Mythology - Chasing the tale of an Ouroboros
Life and death are a circle in which we dance our best. In drawing meaning from the known, we can face the unknown with greater purpose.
Ouroboros made its first impression on me when I was two and my parents took me to see the Neverending Story. Years later I was visiting the incredible Highgate Cemetery in London, and I noticed a stone carving of a snake eating its tale. The image struck an immediate note, reviving my childhood love for fantasy, combined with a young man’s budding appreciation of funerary architecture. I felt pulled to this strange image, a rousing curiosity, and a sense that I should know about its origins.
The ouroboros is often described as representing a formless chaos surrounding an orderly world, being present at the end of the world, and active in that world’s rebirth. The first known appearance of ouroboros is from an Egyptian funerary text from the 14th centery B.C.
On a fashion item, the snake is an interesting conversation piece. Customers either love and want them, or are repulsed by the image, often due to a lifetime of fear. In my design, I decided to rest my ouroboros in a spiral of flowers, creating a balance of light and dark; not quite hiding it, but making it more subtle.
I’ve always had a love for snakes, despite a close encounter with a large rattler when I was 12. When I was a little boy, I used to take a flute to the zoo. Fancying myself a snake charmer, I would sit and play for them, and even encouraged a couple snakes to dance for me.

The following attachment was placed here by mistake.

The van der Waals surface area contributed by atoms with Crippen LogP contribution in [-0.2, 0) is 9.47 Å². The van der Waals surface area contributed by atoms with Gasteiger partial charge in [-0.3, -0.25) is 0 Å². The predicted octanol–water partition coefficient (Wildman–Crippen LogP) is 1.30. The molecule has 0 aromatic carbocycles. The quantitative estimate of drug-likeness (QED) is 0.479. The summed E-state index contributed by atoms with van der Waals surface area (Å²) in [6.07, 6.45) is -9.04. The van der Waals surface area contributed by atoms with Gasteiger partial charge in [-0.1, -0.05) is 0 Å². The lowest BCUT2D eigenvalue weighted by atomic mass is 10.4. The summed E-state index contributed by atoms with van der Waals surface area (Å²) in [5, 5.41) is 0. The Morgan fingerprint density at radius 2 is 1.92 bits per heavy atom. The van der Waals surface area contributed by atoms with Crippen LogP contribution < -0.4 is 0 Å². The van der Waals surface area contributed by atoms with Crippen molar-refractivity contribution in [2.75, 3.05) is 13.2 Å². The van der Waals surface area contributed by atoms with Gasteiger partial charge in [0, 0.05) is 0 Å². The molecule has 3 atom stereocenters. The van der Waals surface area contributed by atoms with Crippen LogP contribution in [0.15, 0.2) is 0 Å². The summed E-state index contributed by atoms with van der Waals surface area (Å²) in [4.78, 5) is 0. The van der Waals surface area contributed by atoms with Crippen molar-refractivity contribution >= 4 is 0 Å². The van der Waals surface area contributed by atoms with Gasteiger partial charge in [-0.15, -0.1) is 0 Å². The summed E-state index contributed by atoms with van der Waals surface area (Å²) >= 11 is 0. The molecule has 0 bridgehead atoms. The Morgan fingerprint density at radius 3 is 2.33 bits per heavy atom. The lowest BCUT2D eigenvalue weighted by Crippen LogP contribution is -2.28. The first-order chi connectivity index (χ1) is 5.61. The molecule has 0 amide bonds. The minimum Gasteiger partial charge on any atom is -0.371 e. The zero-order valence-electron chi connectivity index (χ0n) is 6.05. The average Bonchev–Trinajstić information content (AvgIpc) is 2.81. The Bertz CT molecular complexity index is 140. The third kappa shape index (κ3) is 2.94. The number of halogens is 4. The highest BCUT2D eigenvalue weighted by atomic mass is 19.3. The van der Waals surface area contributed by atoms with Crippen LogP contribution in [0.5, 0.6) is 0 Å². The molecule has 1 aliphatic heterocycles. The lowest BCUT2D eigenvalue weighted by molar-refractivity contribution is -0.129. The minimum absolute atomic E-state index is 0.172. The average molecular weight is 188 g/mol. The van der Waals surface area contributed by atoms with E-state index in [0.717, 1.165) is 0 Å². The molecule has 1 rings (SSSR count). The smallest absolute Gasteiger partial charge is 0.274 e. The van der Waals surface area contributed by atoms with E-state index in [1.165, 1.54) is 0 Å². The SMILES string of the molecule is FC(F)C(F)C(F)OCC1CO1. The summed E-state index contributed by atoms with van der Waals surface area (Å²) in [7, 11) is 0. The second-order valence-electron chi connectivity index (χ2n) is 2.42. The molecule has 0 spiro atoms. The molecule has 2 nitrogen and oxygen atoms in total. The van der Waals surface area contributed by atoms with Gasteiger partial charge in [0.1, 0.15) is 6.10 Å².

As an adult I interacted with many snakes, and the more time I spent with them, the deeper my appreciation became. Snakes are incredibly sensitive to vibration, and as such, can tell if you are agitated. I learned to approach them with caution and thoughtfulness.
I first made my ouroboros design over a year ago, and in recent months have been pleased to see a sudden wave of other artists also creating them. The ouroboros symbol has so much history. It’s alchemic, Gnostic, Hermetic and originally part of Egyptian iconography. Now it decorates t-shirts, jewelry and scarves.
Today in my weekly ballet class I was pleased to see that my ballet teacher had an ouroboros tattoo on her forearm. For me they are a symbol of good luck, and when I see one out and about, I indulge a thought that the formless chaos surrounding our world is winking at me.
See our ouroboros scarves here.